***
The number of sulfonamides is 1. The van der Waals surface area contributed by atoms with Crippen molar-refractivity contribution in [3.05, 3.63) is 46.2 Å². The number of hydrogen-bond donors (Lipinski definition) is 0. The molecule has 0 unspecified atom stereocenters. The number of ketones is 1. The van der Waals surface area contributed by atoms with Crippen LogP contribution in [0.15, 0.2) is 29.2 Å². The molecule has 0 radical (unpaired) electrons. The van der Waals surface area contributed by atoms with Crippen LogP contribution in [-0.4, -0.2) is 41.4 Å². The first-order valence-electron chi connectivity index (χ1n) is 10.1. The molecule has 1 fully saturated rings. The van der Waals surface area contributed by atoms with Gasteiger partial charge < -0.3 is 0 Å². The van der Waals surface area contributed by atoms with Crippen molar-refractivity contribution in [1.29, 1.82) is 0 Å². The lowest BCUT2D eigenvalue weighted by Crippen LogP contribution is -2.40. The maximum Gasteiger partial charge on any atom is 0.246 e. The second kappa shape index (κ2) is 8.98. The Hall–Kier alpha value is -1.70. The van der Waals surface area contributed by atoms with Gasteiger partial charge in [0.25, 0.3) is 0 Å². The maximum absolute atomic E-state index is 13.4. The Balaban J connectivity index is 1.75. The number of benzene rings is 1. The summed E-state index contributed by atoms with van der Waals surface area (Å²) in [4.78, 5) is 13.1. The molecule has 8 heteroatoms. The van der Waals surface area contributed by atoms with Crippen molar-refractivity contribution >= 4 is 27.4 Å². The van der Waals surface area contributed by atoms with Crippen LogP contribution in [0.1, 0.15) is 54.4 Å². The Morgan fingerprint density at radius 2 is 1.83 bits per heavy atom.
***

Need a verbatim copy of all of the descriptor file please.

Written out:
The number of sulfonamides is 1. The van der Waals surface area contributed by atoms with Crippen molar-refractivity contribution in [3.05, 3.63) is 46.2 Å². The number of hydrogen-bond donors (Lipinski definition) is 0. The molecule has 0 unspecified atom stereocenters. The number of ketones is 1. The van der Waals surface area contributed by atoms with Crippen LogP contribution in [0.15, 0.2) is 29.2 Å². The molecule has 0 radical (unpaired) electrons. The van der Waals surface area contributed by atoms with Crippen LogP contribution in [-0.4, -0.2) is 41.4 Å². The first-order valence-electron chi connectivity index (χ1n) is 10.1. The molecule has 1 fully saturated rings. The van der Waals surface area contributed by atoms with Gasteiger partial charge < -0.3 is 0 Å². The van der Waals surface area contributed by atoms with Crippen molar-refractivity contribution in [1.29, 1.82) is 0 Å². The lowest BCUT2D eigenvalue weighted by Crippen LogP contribution is -2.40. The maximum Gasteiger partial charge on any atom is 0.246 e. The second kappa shape index (κ2) is 8.98. The Hall–Kier alpha value is -1.70. The van der Waals surface area contributed by atoms with Gasteiger partial charge in [0.25, 0.3) is 0 Å². The maximum absolute atomic E-state index is 13.4. The Balaban J connectivity index is 1.75. The number of benzene rings is 1. The summed E-state index contributed by atoms with van der Waals surface area (Å²) in [4.78, 5) is 13.1. The molecule has 8 heteroatoms. The van der Waals surface area contributed by atoms with Crippen molar-refractivity contribution >= 4 is 27.4 Å². The van der Waals surface area contributed by atoms with Crippen LogP contribution in [0.1, 0.15) is 54.4 Å². The Morgan fingerprint density at radius 2 is 1.83 bits per heavy atom.